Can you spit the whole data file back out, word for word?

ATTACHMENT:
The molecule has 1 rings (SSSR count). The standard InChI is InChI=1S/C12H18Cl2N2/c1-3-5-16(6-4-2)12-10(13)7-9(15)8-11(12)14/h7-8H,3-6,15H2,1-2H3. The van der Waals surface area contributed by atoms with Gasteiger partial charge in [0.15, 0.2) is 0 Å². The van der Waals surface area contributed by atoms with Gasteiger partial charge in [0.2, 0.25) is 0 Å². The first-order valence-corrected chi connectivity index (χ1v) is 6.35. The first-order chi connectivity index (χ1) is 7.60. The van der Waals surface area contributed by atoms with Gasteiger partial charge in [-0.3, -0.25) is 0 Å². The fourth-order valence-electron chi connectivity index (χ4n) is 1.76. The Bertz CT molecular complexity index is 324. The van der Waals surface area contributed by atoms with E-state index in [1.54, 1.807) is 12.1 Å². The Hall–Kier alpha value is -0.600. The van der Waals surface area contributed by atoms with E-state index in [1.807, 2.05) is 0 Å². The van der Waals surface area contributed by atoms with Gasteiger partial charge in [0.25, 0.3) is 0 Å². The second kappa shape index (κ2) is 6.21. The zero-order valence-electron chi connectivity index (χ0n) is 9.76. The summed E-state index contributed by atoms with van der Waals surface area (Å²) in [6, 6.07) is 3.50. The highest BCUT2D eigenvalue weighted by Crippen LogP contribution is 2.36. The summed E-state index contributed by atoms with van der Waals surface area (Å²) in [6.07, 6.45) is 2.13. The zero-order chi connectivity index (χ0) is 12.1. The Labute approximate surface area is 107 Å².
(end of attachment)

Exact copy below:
The molecule has 1 rings (SSSR count). The standard InChI is InChI=1S/C12H18Cl2N2/c1-3-5-16(6-4-2)12-10(13)7-9(15)8-11(12)14/h7-8H,3-6,15H2,1-2H3. The van der Waals surface area contributed by atoms with Gasteiger partial charge in [0.15, 0.2) is 0 Å². The van der Waals surface area contributed by atoms with Gasteiger partial charge in [0.2, 0.25) is 0 Å². The first-order valence-corrected chi connectivity index (χ1v) is 6.35. The first-order chi connectivity index (χ1) is 7.60. The van der Waals surface area contributed by atoms with Gasteiger partial charge in [-0.3, -0.25) is 0 Å². The fourth-order valence-electron chi connectivity index (χ4n) is 1.76. The Bertz CT molecular complexity index is 324. The van der Waals surface area contributed by atoms with E-state index in [1.54, 1.807) is 12.1 Å². The Hall–Kier alpha value is -0.600. The van der Waals surface area contributed by atoms with E-state index in [1.807, 2.05) is 0 Å². The van der Waals surface area contributed by atoms with Gasteiger partial charge in [0.25, 0.3) is 0 Å². The second kappa shape index (κ2) is 6.21. The zero-order valence-electron chi connectivity index (χ0n) is 9.76. The summed E-state index contributed by atoms with van der Waals surface area (Å²) in [6, 6.07) is 3.50. The highest BCUT2D eigenvalue weighted by Crippen LogP contribution is 2.36. The summed E-state index contributed by atoms with van der Waals surface area (Å²) in [6.07, 6.45) is 2.13. The zero-order chi connectivity index (χ0) is 12.1. The Labute approximate surface area is 107 Å².